A blockchain is stored as a database. But instead of being centrally stored – in a data center, for example – it is stored in a distributed fashion, with its users. All of its data are located in nodes that anyone can open. Every node contains the same data, i.e. is a duplicate of all the others. The database consists of a list of enchained blocks. Individual blocks are linked, in a cryptographically secure manner, with their predecessors and successors. Each time they are booted, nodes refresh themselves to the latest status. In the process, a node checks whether it has a correct copy and whether its information status is the same as that of all the others. When a new block is added, each node always checks it for correctness and then, if the overall synchronization status is up to date, adds it to its own copy. Blockchains continue growing in this manner. And they make fully digitized processes so robust that they become virtually invulnerable. Nothing happens that is not supposed to happen. This is why this technology is so attractive, for example, for machines that are involved in production 4.0 processes and exchange data fully automatically.
Digital value system for machines
Many people are concerned that this technology entails a loss of control, because it functions without human intervention or mediation. It's only a small step from such concerns to worries about the digital world becoming a mystery that is to be feared. But let us never forget that we are the ones who are creating these machines. We program them, and we give them the capability to interact among themselves, to negotiate with each other and to organize their own actions. Similarly, we can use blockchain technology to give them defined, unchangeable, transparent scopes of action – and, thus, to eliminate many fears about all things digital. Over time, this approach could even lead to the creation of a digital value system, consisting of accepted norms that machines would have to obey.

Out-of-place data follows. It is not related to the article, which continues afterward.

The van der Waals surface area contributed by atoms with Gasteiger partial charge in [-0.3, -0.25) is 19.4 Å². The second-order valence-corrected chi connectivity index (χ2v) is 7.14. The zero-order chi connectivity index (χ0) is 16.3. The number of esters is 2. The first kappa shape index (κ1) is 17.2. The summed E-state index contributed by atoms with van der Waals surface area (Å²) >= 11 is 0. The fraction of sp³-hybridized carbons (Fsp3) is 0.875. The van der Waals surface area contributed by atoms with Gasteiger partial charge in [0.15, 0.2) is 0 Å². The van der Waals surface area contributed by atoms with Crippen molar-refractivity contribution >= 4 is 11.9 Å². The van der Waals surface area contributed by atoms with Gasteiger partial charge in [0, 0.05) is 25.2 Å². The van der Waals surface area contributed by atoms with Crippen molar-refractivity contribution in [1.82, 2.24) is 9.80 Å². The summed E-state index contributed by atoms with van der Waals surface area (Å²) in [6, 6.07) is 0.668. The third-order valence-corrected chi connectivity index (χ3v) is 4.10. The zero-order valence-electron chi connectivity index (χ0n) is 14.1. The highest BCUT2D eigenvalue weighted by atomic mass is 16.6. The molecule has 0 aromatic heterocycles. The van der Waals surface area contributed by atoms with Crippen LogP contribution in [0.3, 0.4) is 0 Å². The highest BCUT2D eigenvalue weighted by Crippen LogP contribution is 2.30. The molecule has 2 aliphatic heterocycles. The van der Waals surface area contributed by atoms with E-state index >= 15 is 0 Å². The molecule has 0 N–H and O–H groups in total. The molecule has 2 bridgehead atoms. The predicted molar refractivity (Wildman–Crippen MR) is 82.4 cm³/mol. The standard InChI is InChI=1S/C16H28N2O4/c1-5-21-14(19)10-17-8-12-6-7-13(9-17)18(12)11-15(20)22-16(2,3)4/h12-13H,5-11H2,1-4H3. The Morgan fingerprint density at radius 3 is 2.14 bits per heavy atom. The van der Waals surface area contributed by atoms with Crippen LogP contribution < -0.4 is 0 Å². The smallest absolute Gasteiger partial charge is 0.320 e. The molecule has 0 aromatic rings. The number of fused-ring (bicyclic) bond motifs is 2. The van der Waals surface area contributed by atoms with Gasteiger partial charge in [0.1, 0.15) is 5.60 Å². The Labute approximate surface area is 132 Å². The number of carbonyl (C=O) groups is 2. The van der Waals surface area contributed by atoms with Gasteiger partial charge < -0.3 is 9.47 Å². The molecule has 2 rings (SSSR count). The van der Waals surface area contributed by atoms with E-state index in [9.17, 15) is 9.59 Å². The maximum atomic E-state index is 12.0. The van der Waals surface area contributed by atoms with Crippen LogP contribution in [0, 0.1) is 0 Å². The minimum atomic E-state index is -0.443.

We could do this by linking blockchain technology's tamper-proof-storage function with executable program code. That would give us "smart contracts" defining the conditions under which decisions or actions would be taken. Blockchains themselves contain no "if-then" functionality; they can only store records. But smart contracts, consisting of code written into blockchains, can provide such functionality, and thus they can be used to robustly define scopes of action for machine-to-machine communication. I find it comforting to think that this approach could be used to document and order the actions of future robotic "personalities" with artificial intelligence.
Moving securely toward the digital workplace of tomorrow
Blockchain technology is a connecting technology that functions without central elements or mediators. It will thus radically and permanently change business models and products. In direct transactions, it can be used to send – securely, and transparently, for all parties concerned – verified, trustworthy information of clearly identifiable origin. It can thus digitize trust between transaction partners, thereby providing an important contribution to digital responsibility. One paper produced by the Bitkom digital association notes that "A significant number of blockchain pioneers are located in Germany." As an employee of Deutsche Telekom, and as a "digitization optimist," I'm delighted to see Europe capitalizing on its opportunities in this area.